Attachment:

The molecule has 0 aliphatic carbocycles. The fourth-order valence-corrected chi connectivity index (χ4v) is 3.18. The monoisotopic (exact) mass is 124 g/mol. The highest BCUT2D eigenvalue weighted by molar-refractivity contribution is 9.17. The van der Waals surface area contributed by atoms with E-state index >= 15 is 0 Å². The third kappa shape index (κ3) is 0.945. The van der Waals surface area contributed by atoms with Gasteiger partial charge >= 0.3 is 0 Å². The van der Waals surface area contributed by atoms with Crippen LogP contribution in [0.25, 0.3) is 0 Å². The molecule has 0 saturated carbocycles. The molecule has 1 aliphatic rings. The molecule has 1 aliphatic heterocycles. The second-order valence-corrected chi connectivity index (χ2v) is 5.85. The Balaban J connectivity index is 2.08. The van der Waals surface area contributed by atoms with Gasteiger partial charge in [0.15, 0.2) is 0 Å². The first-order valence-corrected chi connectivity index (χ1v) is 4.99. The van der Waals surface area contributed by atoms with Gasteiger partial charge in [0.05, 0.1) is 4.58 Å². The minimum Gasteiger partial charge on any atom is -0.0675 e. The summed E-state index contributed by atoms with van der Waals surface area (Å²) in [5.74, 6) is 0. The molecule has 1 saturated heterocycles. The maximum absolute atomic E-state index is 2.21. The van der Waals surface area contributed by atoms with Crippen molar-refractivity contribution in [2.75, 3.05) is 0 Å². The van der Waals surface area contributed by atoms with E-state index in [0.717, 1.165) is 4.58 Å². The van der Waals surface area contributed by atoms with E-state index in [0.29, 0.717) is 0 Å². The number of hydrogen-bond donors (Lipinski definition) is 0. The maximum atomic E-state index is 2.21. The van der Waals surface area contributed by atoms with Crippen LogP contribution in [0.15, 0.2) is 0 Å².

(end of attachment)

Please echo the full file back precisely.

The molecule has 0 aliphatic carbocycles. The fourth-order valence-corrected chi connectivity index (χ4v) is 3.18. The monoisotopic (exact) mass is 124 g/mol. The highest BCUT2D eigenvalue weighted by molar-refractivity contribution is 9.17. The van der Waals surface area contributed by atoms with E-state index >= 15 is 0 Å². The third kappa shape index (κ3) is 0.945. The van der Waals surface area contributed by atoms with Gasteiger partial charge >= 0.3 is 0 Å². The van der Waals surface area contributed by atoms with Crippen LogP contribution in [0.25, 0.3) is 0 Å². The molecule has 0 saturated carbocycles. The molecule has 1 aliphatic rings. The molecule has 1 aliphatic heterocycles. The second-order valence-corrected chi connectivity index (χ2v) is 5.85. The Balaban J connectivity index is 2.08. The van der Waals surface area contributed by atoms with Gasteiger partial charge in [0.15, 0.2) is 0 Å². The first-order valence-corrected chi connectivity index (χ1v) is 4.99. The van der Waals surface area contributed by atoms with Gasteiger partial charge in [0.05, 0.1) is 4.58 Å². The minimum Gasteiger partial charge on any atom is -0.0675 e. The summed E-state index contributed by atoms with van der Waals surface area (Å²) in [5.74, 6) is 0. The molecule has 1 saturated heterocycles. The maximum absolute atomic E-state index is 2.21. The van der Waals surface area contributed by atoms with Crippen molar-refractivity contribution in [2.75, 3.05) is 0 Å². The van der Waals surface area contributed by atoms with E-state index in [0.717, 1.165) is 4.58 Å². The van der Waals surface area contributed by atoms with E-state index in [0.29, 0.717) is 0 Å². The number of hydrogen-bond donors (Lipinski definition) is 0. The maximum atomic E-state index is 2.21. The van der Waals surface area contributed by atoms with Crippen LogP contribution in [0.15, 0.2) is 0 Å².